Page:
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Examine the passage in Act 2 where Dr. Rank confesses his love for Nora in this act.  What purpose(s) does this scene serve in the play? What literary aspects such as characterization, action, setting, themes; literary features; and dramatic techniques support the purpose(s)?

I am going to begin by giving a brief description on Henrik Ibsen, the author of the play A Doll’s House. Ibsen was born in Norway in 1828, and passed away 78 years later in the current capital of Norway, Oslo. In 1868, he moved to Germany where he wrote A doll’s house, which is considered to be one of his most famous plays. He was viewed as “the father of realism”, who’s plays, especially A Doll’s House, created an enormous impact globally on what was considered the social norm since his plays were controversial, and made people question society.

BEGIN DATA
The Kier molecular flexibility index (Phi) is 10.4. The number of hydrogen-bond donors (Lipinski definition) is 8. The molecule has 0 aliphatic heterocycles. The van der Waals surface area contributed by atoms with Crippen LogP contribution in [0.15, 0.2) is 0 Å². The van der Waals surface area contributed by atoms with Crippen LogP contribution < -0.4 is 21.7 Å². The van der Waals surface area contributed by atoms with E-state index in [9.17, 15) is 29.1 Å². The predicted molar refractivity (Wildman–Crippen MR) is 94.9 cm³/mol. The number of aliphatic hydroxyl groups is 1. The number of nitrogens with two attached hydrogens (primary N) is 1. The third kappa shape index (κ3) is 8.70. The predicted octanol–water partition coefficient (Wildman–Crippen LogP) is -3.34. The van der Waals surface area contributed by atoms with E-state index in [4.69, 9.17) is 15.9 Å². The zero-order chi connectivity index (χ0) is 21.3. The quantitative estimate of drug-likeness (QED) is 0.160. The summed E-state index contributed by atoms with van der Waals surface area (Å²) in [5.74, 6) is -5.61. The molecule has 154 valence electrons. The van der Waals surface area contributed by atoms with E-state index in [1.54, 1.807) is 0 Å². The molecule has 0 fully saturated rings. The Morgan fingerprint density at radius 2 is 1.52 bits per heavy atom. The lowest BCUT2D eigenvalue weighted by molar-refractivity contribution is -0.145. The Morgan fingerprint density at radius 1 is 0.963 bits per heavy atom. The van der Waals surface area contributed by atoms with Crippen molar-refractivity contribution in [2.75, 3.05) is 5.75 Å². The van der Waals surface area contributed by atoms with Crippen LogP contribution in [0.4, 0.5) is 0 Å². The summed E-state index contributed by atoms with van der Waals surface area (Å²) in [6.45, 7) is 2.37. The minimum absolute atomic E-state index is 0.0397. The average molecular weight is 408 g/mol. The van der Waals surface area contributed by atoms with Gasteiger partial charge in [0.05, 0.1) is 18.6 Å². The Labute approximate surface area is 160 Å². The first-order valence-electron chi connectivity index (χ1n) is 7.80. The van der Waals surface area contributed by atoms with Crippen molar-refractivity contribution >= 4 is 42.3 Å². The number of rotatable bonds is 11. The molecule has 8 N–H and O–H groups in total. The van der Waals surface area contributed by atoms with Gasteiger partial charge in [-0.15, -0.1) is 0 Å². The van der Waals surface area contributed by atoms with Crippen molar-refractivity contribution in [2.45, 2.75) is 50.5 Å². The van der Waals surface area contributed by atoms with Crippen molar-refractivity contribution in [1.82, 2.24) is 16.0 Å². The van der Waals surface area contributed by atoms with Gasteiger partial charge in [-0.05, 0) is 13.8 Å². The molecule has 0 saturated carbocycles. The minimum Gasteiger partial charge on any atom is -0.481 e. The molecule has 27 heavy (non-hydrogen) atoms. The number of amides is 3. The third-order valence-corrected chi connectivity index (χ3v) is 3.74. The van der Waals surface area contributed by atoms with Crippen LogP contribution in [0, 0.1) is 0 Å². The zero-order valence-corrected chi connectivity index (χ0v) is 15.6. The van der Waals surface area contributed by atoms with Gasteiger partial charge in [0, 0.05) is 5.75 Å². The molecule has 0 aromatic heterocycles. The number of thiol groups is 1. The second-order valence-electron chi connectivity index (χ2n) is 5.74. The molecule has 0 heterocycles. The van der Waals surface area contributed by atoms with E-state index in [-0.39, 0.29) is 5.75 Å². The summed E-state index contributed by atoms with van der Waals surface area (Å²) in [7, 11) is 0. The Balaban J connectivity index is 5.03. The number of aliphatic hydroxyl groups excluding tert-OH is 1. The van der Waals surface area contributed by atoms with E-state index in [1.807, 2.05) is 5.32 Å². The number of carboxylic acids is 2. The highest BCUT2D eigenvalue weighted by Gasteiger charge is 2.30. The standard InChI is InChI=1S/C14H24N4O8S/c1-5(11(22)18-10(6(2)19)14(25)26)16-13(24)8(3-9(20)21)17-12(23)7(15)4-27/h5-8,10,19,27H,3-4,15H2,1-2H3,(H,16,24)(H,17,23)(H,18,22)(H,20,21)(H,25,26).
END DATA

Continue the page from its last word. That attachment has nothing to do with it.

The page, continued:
A Doll’s House was originally written in Danish-Norwegian and was first translated to English in 1889. It was first performed at the Royal Theatre in Copenhagen in 1879 in Denmark. The play is set in 1879 in the Helmer’s home located in Norway, so the characters and relationships would all appear familiar like a reflection to the audience watching in the theatre. Ibsen intended his play to challenge the audience’s assumptions about social structure, particularly social structures associated with marriage and family life. The title of the play comes from the fact that the main character Nora was looked at by her husband Torvald as a “doll”, and her life was contained to living a fantasy world in one house controlled by her husband.